Blackhole Lamp

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Introduction: Blackhole Lamp

About: Instagram: https://www.instagram.com/_willdonaldson_/

The idea with this project was to create a lamp that also functioned as a visual representation of a blackhole in a 2D universe.

As predicted by Einstein's theory of general relativity, objects of mass distort the fabric of spacetime. Blackholes are points of such immense density that spacetime is distorted so much that neither light nor matter can escape.

To recreate this effect I have used a piece of black lycra to represent the fabric of spacetime, around the edge the event horizon is displayed by a ring of white LEDs; any closer to the blackhole and light would be unable to escape. The longer you leave the lamp on, the bigger the blackhole grows since it is consuming more matter and energy. To achieve this a braided fishing line runs down the copper pipe to a motor hidden in the base. The intensity of the lamp can be adjusted by changing the potentiometer at the base, in doing so the rate at which the blackhole grows also changes; if there is more light (and matter) the blackhole will grow at a faster rate, and visa-versa. The lamp can be turned off at the base by the switch. Doing this results in the motor turning the other way, allowing the fabric to relax, this in turn represents the evaporation of the blackhole via Hawking radiation.

Of course this is just an artistic representation of a blackhole and the physics conveyed in this sculpture is not to be taken literally. For a further introduction into blackholes and Hawking radiation I would suggest this video by the YouTube channel Kurzgesagt.

Step 1: Materials

  • Black stretchable fabric such as lycra
  • 1/2 inch copper piping and 3 fitting 90 degree elbows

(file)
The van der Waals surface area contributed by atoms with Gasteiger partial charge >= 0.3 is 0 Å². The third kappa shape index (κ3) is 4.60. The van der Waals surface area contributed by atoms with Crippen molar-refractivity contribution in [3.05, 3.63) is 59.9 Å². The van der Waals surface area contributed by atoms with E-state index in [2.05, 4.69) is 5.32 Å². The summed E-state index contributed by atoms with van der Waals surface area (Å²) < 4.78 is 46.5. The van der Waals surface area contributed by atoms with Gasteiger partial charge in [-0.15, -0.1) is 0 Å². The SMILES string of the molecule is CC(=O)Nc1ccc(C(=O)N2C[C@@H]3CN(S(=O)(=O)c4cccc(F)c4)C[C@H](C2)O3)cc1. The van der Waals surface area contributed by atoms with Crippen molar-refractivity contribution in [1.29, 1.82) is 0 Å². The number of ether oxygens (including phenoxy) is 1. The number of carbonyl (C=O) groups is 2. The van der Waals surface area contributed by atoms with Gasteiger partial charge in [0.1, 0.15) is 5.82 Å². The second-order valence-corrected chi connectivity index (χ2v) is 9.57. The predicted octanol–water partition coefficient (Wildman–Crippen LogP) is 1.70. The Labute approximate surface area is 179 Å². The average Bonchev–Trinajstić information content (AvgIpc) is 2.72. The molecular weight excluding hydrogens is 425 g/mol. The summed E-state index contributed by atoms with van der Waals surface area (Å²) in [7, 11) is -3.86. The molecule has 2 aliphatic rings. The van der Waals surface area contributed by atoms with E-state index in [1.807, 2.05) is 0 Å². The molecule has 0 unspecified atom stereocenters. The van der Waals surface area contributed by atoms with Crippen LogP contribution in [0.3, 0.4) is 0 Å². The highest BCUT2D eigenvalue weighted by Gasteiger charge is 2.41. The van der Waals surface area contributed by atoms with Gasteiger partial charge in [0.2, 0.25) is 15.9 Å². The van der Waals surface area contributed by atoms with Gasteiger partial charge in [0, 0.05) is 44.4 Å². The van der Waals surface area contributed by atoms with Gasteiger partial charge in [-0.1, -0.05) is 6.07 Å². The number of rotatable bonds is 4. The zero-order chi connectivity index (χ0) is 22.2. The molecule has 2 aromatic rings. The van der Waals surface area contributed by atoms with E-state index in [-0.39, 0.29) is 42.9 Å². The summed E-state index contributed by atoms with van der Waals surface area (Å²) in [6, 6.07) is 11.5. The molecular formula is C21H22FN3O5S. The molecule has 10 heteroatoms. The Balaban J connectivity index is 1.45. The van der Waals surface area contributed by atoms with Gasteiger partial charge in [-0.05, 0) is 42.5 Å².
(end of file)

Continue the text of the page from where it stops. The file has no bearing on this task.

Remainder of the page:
• Wooden base plate
  • Braided fishing line
  • Black spray paint
  • Arduino Nano
  • 9v wall adapter
  • White LED strip
  • L9110 H-Bridge
  • 28BYJ Stepper Motor
  • 2 way switch
  • Potentiometer
  • Wiring/solder/breadboard
  • Assorted woodwork and electronic tools

Step 2: Construct the Lamp

Cut 1/2 inch copper pipe into two 13 inch pieces and one 14.5 inch piece. Using a 5/8 inch drillbit, drill 3 holes:

  • 2 sides holes at approximately 25 degrees from the vertical in both the x&y plane.
  • 1 central hole should be vertical and set back about an inch from the other two

These are the holes the copper pipe will slide into.

Drill 2 more holes; one for the potentiometer and one for the switch. I don't give exact measurements here as it will vary depending on what switches/ potentiometers you have available. Note: In the pictures above I accidentally drilled an extra hole as I had the wrong positioning for the copper pipe, this hole is not required.

3D print the black frame from the provided stls. Link. Note that the pieces are symmetrical and need to be printed twice. After printing you will need to use epoxy to glue the to semicircles together (my print bed was not large enough to print a single continuous ring).

Cut a square of lycra and place it over the thin circular frame. Make small holes in the lycra for the 10 screws and then sandwich the lycra between the thick and thin ring. Screw the frame together keeping the lycra lightly tensioned. Cut off excess lycra around the borders.

Place a single ball bearing in the centre of the lycra and tie a noose using braided fishing line around the small bead, tighten the noose. Feed a ring of white LEDs around the edge of the black frame. Connect the 3D printed black frame to the 13 inch copper tubes via the copper elbows and feed wire through for the LED strip.